As an educator and a parent, Lisa Dekker does a lot of teaching, and she’s convinced that learning is a life-long process. Her experience at Calvin College shaped that perspective. As a student, Lisa worked in the Service-Learning Center as the liaison to the Education department, facilitating student placements in local schools, as well as pursuing a Special Education major. Like her classes, the position came with homework—readings about current events, justice issues, and Christian discipleship. “Having this job was like taking another class,” she says, and though she didn’t appreciate S-LC reading assignments so much as a student, looking back, “it was good learning, influential learning,” that shaped the way she approached her career and her personal life.
Post-college, she and her husband moved to South Bend, Indiana, and Lisa made the conscious decision to forgo private school teaching in favor of special education in South Bend’s inner city classrooms. “It was hard,” she says, with feeling, “but I loved it. And I feel like a lot of that was influenced by the time I spent at the Service-Learning Center just thinking about what different roles we can play in the world, and ways to help promote justice, and promote equality.” While in Indiana, Lisa went on to earn a Master’s degree in Education. A few years later, she landed an instructorship in Calvin College’s own Education department, where her inner city teaching experience shaped the training her students received.
Alongside another professor, Lisa developed the curriculum for Education 202, “The Learner in the Education Context: Development and Diversity.” The class includes a large service-learning component, she says: “ten hours in a local school, so going every week for an hour and getting to know a child well, getting to know a school well, trying to look at the neighborhood environment that it was in, trying to think about context and how that played into the child’s education.” Having encountered poverty, broken families, teen pregnancy, delinquency and all manner of obstacles as a special education teacher, Lisa recognizes the importance of training teachers to ask the right questions. “What impacts how a child takes in information? What types of things are happening long before you ever meet that child that are playing into the interaction you’re going to have with that child, and their family, and their community? And what are these things that you need to constantly be thinking about as an educator to influence how you do what you do so you can be effective? …Education isn’t just about having a skill you need to teach, how to add two plus three. It’s going back even further than that.”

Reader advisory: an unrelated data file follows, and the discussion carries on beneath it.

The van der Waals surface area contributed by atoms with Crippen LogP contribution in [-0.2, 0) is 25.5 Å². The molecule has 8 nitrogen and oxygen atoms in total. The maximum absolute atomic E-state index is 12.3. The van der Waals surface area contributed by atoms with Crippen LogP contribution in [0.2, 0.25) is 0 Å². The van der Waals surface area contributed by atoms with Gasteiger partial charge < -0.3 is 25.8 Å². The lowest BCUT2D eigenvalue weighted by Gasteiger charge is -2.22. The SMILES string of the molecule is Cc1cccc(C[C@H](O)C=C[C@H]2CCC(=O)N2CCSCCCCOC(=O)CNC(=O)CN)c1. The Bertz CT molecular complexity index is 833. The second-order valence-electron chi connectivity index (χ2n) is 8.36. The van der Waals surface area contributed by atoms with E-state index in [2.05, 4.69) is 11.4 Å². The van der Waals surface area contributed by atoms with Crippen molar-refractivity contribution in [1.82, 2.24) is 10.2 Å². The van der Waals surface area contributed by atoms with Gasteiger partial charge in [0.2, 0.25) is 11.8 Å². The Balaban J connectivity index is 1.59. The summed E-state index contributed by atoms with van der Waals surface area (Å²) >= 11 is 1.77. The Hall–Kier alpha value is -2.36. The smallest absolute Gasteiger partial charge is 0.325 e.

Education 202 continues to form Calvin Education graduates, but Lisa has moved on to working with the Grand Rapids Christian Schools, which is considerably more diverse than she remembers it from childhood. “It’s a good thing,” she says. “I think the more diverse we are, the more again we reflect the body of Christ. This is just reality, this is the world you live in, and embracing all those different levels of diversity helps make everybody better Christians, better people, better community members.” Her specific role as Educational Support Services Coordinator addresses variety in ability, academic and otherwise, and Lisa sees positive changes in the inclusiveness of the school system. “Parents of gen ed students come up to me all the time and say, ‘it was so cool—we were out for ice cream the other day,’ or at Meijer, or who knows where, ‘and there was an individual with a noticeable disability, you know, cognitive or physical, and my child just went up and said hello, and had a conversation.’” She smiles. “And it excites me that there’s this whole generation of children growing up now that are learning to view the world differently.”
Her own children are among them. She and her husband, Mike, grew up in homes in which money was a persistent struggle and neighborhoods in which racial diversity was a matter of course. As adults, they find themselves in a more privileged situation. “We could choose, being middle class, to completely isolate our children. We’ve got those options. We could go to a school where there’s nobody else except those who are middle class and above. We could go to a church where that was the case; we could live in a neighborhood where that was the case,” she says. But the Dekkers strive to expose their children to challenging situations. They volunteer monthly as a family and talk about issues of justice related to the fundraising walks they do and the church they attend. “We’re hoping that we’ve broadened their horizons a bit, and given them a desire to broaden their own horizons when they have the opportunities… we want all of them to be deep thinkers and actors.”
Lisa models this thoughtfulness in her teaching as she advocates for the inclusion of people with disabilities, in her parenting as she converses with her kids about justice issues, and in her life as she examines herself and her career in light of her calling. “We desire to live a Christ-like life, and yet, there are certainly going to be certain aspects of it that come more naturally to each and every one of us,” she says. “I think working at the Service-Learning Center helped me identify what were the things that naturally fit for me, and what I need to work on…I’m thankful, because I think the Service-Learning Center instilled a mindset of being reflective with what you do with the rest of your life. And that, of course, is constantly shaping.”
BY KATIE VAN ZANEN